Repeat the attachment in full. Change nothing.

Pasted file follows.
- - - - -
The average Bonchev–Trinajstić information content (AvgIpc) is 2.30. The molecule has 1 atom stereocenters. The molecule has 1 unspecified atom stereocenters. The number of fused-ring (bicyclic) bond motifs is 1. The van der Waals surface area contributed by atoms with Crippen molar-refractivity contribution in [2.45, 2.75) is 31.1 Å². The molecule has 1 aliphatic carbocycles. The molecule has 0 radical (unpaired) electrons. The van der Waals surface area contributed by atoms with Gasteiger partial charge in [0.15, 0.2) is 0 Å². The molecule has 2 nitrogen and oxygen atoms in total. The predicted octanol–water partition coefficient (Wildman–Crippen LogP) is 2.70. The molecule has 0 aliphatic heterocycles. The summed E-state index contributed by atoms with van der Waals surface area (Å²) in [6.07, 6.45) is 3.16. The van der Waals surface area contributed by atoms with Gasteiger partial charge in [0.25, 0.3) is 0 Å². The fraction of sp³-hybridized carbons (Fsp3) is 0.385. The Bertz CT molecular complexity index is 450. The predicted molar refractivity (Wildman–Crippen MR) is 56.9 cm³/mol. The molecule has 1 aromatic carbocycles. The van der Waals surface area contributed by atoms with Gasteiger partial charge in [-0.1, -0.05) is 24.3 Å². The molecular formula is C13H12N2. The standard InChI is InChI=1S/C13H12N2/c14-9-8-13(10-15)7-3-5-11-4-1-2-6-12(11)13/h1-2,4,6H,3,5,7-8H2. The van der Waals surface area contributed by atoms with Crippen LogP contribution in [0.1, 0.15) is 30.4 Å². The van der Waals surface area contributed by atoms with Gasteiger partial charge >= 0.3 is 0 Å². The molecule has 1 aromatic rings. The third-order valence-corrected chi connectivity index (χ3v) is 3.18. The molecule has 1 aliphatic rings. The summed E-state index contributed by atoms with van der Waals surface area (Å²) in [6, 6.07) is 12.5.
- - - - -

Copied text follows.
The average Bonchev–Trinajstić information content (AvgIpc) is 2.30. The molecule has 1 atom stereocenters. The molecule has 1 unspecified atom stereocenters. The number of fused-ring (bicyclic) bond motifs is 1. The van der Waals surface area contributed by atoms with Crippen molar-refractivity contribution in [2.45, 2.75) is 31.1 Å². The molecule has 1 aliphatic carbocycles. The molecule has 0 radical (unpaired) electrons. The van der Waals surface area contributed by atoms with Gasteiger partial charge in [0.15, 0.2) is 0 Å². The molecule has 2 nitrogen and oxygen atoms in total. The predicted octanol–water partition coefficient (Wildman–Crippen LogP) is 2.70. The molecule has 0 aliphatic heterocycles. The summed E-state index contributed by atoms with van der Waals surface area (Å²) in [6.07, 6.45) is 3.16. The van der Waals surface area contributed by atoms with Gasteiger partial charge in [0.25, 0.3) is 0 Å². The fraction of sp³-hybridized carbons (Fsp3) is 0.385. The Bertz CT molecular complexity index is 450. The predicted molar refractivity (Wildman–Crippen MR) is 56.9 cm³/mol. The molecule has 1 aromatic carbocycles. The van der Waals surface area contributed by atoms with Gasteiger partial charge in [-0.1, -0.05) is 24.3 Å². The molecular formula is C13H12N2. The standard InChI is InChI=1S/C13H12N2/c14-9-8-13(10-15)7-3-5-11-4-1-2-6-12(11)13/h1-2,4,6H,3,5,7-8H2. The van der Waals surface area contributed by atoms with Crippen LogP contribution in [0.1, 0.15) is 30.4 Å². The van der Waals surface area contributed by atoms with Gasteiger partial charge >= 0.3 is 0 Å². The molecule has 1 aromatic rings. The third-order valence-corrected chi connectivity index (χ3v) is 3.18. The molecule has 1 aliphatic rings. The summed E-state index contributed by atoms with van der Waals surface area (Å²) in [6, 6.07) is 12.5.